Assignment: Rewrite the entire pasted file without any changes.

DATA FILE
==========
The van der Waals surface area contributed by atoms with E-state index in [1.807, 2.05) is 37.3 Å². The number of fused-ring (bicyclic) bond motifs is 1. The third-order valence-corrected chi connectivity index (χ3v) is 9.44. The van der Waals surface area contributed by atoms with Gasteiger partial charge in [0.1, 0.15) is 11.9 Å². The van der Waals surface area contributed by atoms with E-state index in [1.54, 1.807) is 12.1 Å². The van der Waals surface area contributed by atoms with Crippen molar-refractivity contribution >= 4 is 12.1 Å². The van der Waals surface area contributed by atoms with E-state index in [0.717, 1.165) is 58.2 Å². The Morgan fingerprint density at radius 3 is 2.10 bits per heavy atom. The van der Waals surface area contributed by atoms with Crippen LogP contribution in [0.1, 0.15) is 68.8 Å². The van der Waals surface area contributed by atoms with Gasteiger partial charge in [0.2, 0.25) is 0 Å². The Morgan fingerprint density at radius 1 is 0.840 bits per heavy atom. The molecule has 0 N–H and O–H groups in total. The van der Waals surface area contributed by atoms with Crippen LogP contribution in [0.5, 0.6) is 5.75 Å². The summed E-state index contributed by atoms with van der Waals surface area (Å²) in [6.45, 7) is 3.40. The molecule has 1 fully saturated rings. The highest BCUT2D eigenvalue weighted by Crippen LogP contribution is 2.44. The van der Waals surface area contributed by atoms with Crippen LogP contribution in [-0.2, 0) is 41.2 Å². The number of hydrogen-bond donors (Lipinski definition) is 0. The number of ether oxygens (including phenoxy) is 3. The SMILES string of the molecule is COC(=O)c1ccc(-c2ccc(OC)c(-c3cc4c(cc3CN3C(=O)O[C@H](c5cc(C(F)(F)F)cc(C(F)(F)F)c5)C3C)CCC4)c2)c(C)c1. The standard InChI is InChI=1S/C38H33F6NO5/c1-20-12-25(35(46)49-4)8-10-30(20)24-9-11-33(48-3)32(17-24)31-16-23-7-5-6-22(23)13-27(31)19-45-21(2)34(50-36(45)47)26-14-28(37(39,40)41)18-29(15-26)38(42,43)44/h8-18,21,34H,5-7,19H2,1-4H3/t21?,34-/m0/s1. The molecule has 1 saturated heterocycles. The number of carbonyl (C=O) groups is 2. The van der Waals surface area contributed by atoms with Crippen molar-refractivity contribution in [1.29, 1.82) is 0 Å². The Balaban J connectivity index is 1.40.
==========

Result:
The van der Waals surface area contributed by atoms with E-state index in [1.807, 2.05) is 37.3 Å². The number of fused-ring (bicyclic) bond motifs is 1. The third-order valence-corrected chi connectivity index (χ3v) is 9.44. The van der Waals surface area contributed by atoms with Gasteiger partial charge in [0.1, 0.15) is 11.9 Å². The van der Waals surface area contributed by atoms with E-state index in [1.54, 1.807) is 12.1 Å². The van der Waals surface area contributed by atoms with Crippen molar-refractivity contribution >= 4 is 12.1 Å². The van der Waals surface area contributed by atoms with E-state index in [0.717, 1.165) is 58.2 Å². The Morgan fingerprint density at radius 3 is 2.10 bits per heavy atom. The van der Waals surface area contributed by atoms with Crippen LogP contribution in [0.1, 0.15) is 68.8 Å². The van der Waals surface area contributed by atoms with Gasteiger partial charge in [0.2, 0.25) is 0 Å². The Morgan fingerprint density at radius 1 is 0.840 bits per heavy atom. The molecule has 0 N–H and O–H groups in total. The van der Waals surface area contributed by atoms with Crippen LogP contribution in [0.5, 0.6) is 5.75 Å². The summed E-state index contributed by atoms with van der Waals surface area (Å²) in [6.45, 7) is 3.40. The molecule has 1 fully saturated rings. The highest BCUT2D eigenvalue weighted by Crippen LogP contribution is 2.44. The van der Waals surface area contributed by atoms with Crippen LogP contribution in [-0.2, 0) is 41.2 Å². The number of hydrogen-bond donors (Lipinski definition) is 0. The number of ether oxygens (including phenoxy) is 3. The SMILES string of the molecule is COC(=O)c1ccc(-c2ccc(OC)c(-c3cc4c(cc3CN3C(=O)O[C@H](c5cc(C(F)(F)F)cc(C(F)(F)F)c5)C3C)CCC4)c2)c(C)c1. The standard InChI is InChI=1S/C38H33F6NO5/c1-20-12-25(35(46)49-4)8-10-30(20)24-9-11-33(48-3)32(17-24)31-16-23-7-5-6-22(23)13-27(31)19-45-21(2)34(50-36(45)47)26-14-28(37(39,40)41)18-29(15-26)38(42,43)44/h8-18,21,34H,5-7,19H2,1-4H3/t21?,34-/m0/s1. The molecule has 1 saturated heterocycles. The number of carbonyl (C=O) groups is 2. The van der Waals surface area contributed by atoms with Crippen molar-refractivity contribution in [1.29, 1.82) is 0 Å². The Balaban J connectivity index is 1.40.